Students learn basketball skills through spirited competition
Published 12:00 am Saturday, March 4, 2006
VIDALIA &8212; The competition has nothing on basketball stars who can spider dribble.
In the spirit of the Harlem Globetrotters, 30 Miss-Lou children are learning the basics of basketball without the net.
Teams of Tomorrow, based in Vidalia, teaches kindergarten through sixth-grade students ball handling skills through a series of fun, challenging tricks.
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&8220;We don&8217;t play the game, we learn the skills and techniques,&8221; organizer Torri Webber said. &8220;They compete against themselves, and no one sits on the bench.&8221;
TOT in the Miss-Lou is in its third year and has students from schools in Vidalia and Natchez. The TOT curriculum is available nationally, and children learn the same skills across the country.
Webber started the program because of a family connection to a TOT program in West Monroe.
Students started in September with weekly practices. First they run through skills with no ball in hand. Eventually they add the balls, choreograph the program and go public to perform.
In past years TOT has performed at halftime of a Harlem Globetrotters game, but Hurricane Katrina changed those plans this year. Instead they performed at local schools.
&8220;It&8217;s a wholesome thing for kids to get involved with,&8221; Webber said. &8220;Being active encourages a healthy lifestyle. And this really helps kids that have self-esteem problems feel like they don&8217;t have to compete with anyone but themselves.&8221;
Tiny TOT is for the youngest children and teaches very basic skills. From there, children move up to basic and intermediate programs.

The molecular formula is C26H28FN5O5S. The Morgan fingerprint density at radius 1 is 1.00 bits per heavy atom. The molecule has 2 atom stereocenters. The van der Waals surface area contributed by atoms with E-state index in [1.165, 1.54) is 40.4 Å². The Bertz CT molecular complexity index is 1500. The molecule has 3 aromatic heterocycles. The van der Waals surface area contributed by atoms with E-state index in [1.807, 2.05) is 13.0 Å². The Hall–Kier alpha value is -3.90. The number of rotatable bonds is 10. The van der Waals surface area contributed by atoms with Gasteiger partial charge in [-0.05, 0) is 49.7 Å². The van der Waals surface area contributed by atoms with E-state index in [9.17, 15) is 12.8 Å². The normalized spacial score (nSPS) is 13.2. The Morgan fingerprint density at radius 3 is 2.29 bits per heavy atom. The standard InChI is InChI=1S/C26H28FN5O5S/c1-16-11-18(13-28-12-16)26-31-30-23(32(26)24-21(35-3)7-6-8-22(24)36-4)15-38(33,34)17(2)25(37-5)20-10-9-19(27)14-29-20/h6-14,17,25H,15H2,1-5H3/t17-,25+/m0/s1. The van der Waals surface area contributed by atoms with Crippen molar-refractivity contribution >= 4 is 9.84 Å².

Andrew Couie, 9, said his favorite skill was the spider dribble &8212; walking across the room while dribbling the ball between your legs.
&8220;I like challenges,&8221; he said. &8220;It was hard at first. And after the show, I like the crowd going wild.&8221;
Couie&8217;s mother Cindy enrolled both of her children in TOT after they saw a performance last year.
&8220;We watched a performance and it was so impressive,&8221; she said. &8220;They begged and pleaded to do it.&8221;
And since Andrew started TOT, his performance in basketball games has improved dramatically, Cindy said.
Mom Tamala Davis said she&8217;s seen the same effect for her daughter Jayla, 9.
&8220;It builds confidence in handling the ball and their skills with the ball,&8221; she said.
Daniel Perrault, 8, has been in TOT for two years now and said it was hard to handle the ball at first.
&8220;You have to keep practicing and practicing,&8221; he said.
Registration for next year&8217;s TOT program will be in early August. The group practices at Vidalia Upper Elementary School on Wednesdays. Cost is $40 per month.